Mary Reilly-Magee’s mother could not swim, but she was adamant that her children would become proficient. Reilly-Magee not only became a strong swimmer, competing on her high school team, but she also has turned her passion into a career.
Today, she owns the thriving Love to Swim and Tumble Schools in San Antonio
and Schertz, Texas, and as president of the United States Swim
School Association, she’s helping others become
successful as well.
“Her commitment gave me the opportunity to discover my
passion,” Reilly-Magee says of her mother and mentor.
As an English literature major at the University of Texas San
Antonio, Reilly-Magee never quite expected she’d end up
owning a swim school, but her passion for aquatics kept her
involved in the industry as a swim instructor. Industry
professionals she met through teaching encouraged her to remain in
aquatics, and in 2001 she decided to open her own swim
Love to Swim and Tumble School was incorporated in 2003, and the
first stand-alone location was opened in San Antonio in 2006. The
second location opened in 2009, and today Reilly-Magee operates
both with support from her husband, Don.
Reilly-Magee joined the USSSA almost a decade ago, and as president
she has outlined two main goals. First, she hopes to increase
synergy between USSSA and other water safety organizations, through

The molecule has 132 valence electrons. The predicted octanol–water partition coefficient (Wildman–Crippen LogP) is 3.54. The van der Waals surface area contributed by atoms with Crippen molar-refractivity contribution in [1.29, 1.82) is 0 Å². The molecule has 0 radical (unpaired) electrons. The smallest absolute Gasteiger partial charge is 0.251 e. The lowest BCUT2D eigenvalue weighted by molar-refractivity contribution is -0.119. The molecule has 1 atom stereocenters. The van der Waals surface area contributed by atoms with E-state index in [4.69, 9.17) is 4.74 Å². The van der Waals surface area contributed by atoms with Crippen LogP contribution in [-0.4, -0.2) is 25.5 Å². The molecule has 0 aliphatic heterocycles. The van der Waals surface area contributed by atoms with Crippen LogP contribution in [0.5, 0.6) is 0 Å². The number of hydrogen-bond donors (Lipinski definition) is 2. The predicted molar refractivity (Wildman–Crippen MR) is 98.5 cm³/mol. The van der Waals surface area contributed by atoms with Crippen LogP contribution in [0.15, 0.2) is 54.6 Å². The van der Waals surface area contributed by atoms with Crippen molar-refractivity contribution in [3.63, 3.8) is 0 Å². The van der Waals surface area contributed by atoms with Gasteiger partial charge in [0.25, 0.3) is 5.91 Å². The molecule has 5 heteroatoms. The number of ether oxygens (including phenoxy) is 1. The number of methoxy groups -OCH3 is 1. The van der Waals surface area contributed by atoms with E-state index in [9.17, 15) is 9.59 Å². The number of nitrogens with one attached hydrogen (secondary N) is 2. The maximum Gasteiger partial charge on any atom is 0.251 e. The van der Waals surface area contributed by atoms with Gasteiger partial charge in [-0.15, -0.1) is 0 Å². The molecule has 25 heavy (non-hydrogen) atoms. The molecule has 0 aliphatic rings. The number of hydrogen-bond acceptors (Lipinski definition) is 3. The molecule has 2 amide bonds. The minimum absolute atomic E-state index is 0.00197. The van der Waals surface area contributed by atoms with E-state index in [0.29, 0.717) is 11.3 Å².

partnerships and joint efforts. That includes the Consumer Product Safety
Commission’s Pool Safely campaign.
Second, she hopes to build the organization’s brand through
increased public relations and outreach efforts. To make that
happen, USSSA recently hired Spanner Communications, based in
“It’s really about helping membership see what
resources are available to them to help in their own local
messaging and impact on their communities,” says
For her part, Reilly-Magee says she still loves aquatics for all
that it can teach in terms of life skills. She says first and
foremost her work is about swimming and drowning prevention;
business goals come second. She believes many of those involved in
USSSA take the same approach.
“Why aren’t we [as a nation] creating opportunities for
all children to learn basic water safety skills?” she asks.
“The better we run our businesses, the greater the impact